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File Manager incorrect type - mime type capitalization issue?

Discussion in 'Workarounds and Optimization' started by ottdev, Mar 13, 2016.

  1. ottdev

    ottdev Well-Known Member

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    How does the File Manager determine the type ?
    The Mime type for jpg appears to be okay.
    Code:
    # grep -i jpg  /usr/local/apache/conf/mime.types
    image/jpeg                                      jpeg jpg jpe
    
    In a browser, looking at a "fancyIndex", the exact same file named as logo.jpg and logo.JPG in both instances shows an image icon as expected.

    In File Manager,
    logo.jpg shows an image icon and type image/x-generic
    logo.JPG shows up incorrectly as text/x-generic however

    Mime types are supposed to be case-insensitive.
     
  2. cPanelMichael

    cPanelMichael Forums Analyst
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  3. ottdev

    ottdev Well-Known Member

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    11.54.0.21
     
  4. cPanelMichael

    cPanelMichael Forums Analyst
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    Hello :)

    I've reproduced the behavior you have reported, and opened internal case CPANEL-5432 to address the issue. There's currently no specific time frame on a resolution, but I will update this thread with more information as it becomes available.

    Thank you.
     
  5. cPanelMichael

    cPanelMichael Forums Analyst
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    Hello :)

    To update, the reported behavior is by design, as case sensitivity is important on a Unix environment. For instance, "example.c" is a C file, but "example.C" is a C++ file.

    Thank you.
     
  6. ottdev

    ottdev Well-Known Member

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    Back to my original question then - Where is the file manager obtaining this info from ?
    Is it reading from mime.types ?
    # grep -i jpg /usr/local/apache/conf/mime.types
    image/jpeg jpeg jpg jpe

    Then presumably, that file needs to have all the capitalized versions of file extensions added in ?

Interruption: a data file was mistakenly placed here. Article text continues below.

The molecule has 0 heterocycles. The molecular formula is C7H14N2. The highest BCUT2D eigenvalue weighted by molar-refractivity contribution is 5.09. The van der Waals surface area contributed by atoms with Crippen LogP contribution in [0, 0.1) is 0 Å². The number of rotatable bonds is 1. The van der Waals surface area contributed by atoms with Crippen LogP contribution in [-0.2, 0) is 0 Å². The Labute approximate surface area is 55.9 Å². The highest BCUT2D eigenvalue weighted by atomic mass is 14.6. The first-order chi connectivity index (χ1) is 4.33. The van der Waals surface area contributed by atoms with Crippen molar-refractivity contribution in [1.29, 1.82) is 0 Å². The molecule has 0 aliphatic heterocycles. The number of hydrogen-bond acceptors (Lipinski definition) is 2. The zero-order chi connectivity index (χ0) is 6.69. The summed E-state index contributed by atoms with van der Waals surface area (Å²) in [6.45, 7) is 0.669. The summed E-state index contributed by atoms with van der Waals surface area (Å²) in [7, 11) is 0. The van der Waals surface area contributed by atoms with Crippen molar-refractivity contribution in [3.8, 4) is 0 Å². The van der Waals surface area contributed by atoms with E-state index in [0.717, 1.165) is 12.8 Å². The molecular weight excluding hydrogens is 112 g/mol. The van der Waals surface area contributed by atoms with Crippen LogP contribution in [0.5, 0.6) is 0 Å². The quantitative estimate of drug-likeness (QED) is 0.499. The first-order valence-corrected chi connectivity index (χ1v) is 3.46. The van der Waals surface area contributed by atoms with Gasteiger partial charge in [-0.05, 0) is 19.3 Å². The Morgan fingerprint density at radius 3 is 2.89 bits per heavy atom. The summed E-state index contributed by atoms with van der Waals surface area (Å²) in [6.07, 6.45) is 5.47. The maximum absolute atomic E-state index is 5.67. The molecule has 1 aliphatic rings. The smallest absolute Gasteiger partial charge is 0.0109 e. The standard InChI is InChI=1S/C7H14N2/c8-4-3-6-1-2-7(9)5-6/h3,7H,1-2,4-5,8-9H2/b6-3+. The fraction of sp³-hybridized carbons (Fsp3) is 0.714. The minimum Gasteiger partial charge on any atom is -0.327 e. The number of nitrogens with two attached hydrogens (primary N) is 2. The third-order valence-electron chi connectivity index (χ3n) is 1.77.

( Despite Apache docs stating = case-insensitive ? )

    text/x-c c cc cxx cpp h hh dic

    C does not even appear in the mime.types file, so you'd still be getting it wrong per your example.
     
    #6 ottdev, Apr 11, 2016
    Last edited: Apr 11, 2016
  7. ottdev

    ottdev Well-Known Member

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    There are not too many applications that differentiate the case of their extensions -are there other common ones than 'C' ? If the file manager is defaulting when it doesn't find the case-sensitive match, could that logic not be changed ?
    - check for case-sensitive match -> if not found, default to X

    -check for case-sensitive match -> if not found, check for case-insensitive match -> if not found, default to X

    Far more people working with files named HTML, JPG, GIF, etc.. than are working with C++; Your mention of c vs C is the first I have ever heard of case being an issue in determining how to treat a file.

    [notwithstanding case-sensitivity on most file systems except Windows, but we aren't talking about determining if a file already exists or not.]
     
    #7 ottdev, Apr 11, 2016
    Last edited: Apr 11, 2016
  8. cPanelMichael

    cPanelMichael Forums Analyst
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    Hello :)

    It's important to keep in mind that File Manager is showing you files stored on the Linux filesystem, as opposed to Apache that's showing you files served by the Apache web server. These are two separate interfaces and the method of determining the file type is unrelated. File manager determines the file type through internal cPanel scripts (e.g. /usr/local/cpanel/Cpanel/Fileman/Mime.pm). That said, I encourage you to open a feature request if you would like to see a change in how file manager determines the file type for specific extensions:

    Submit A Feature Request

    Thank you.
     
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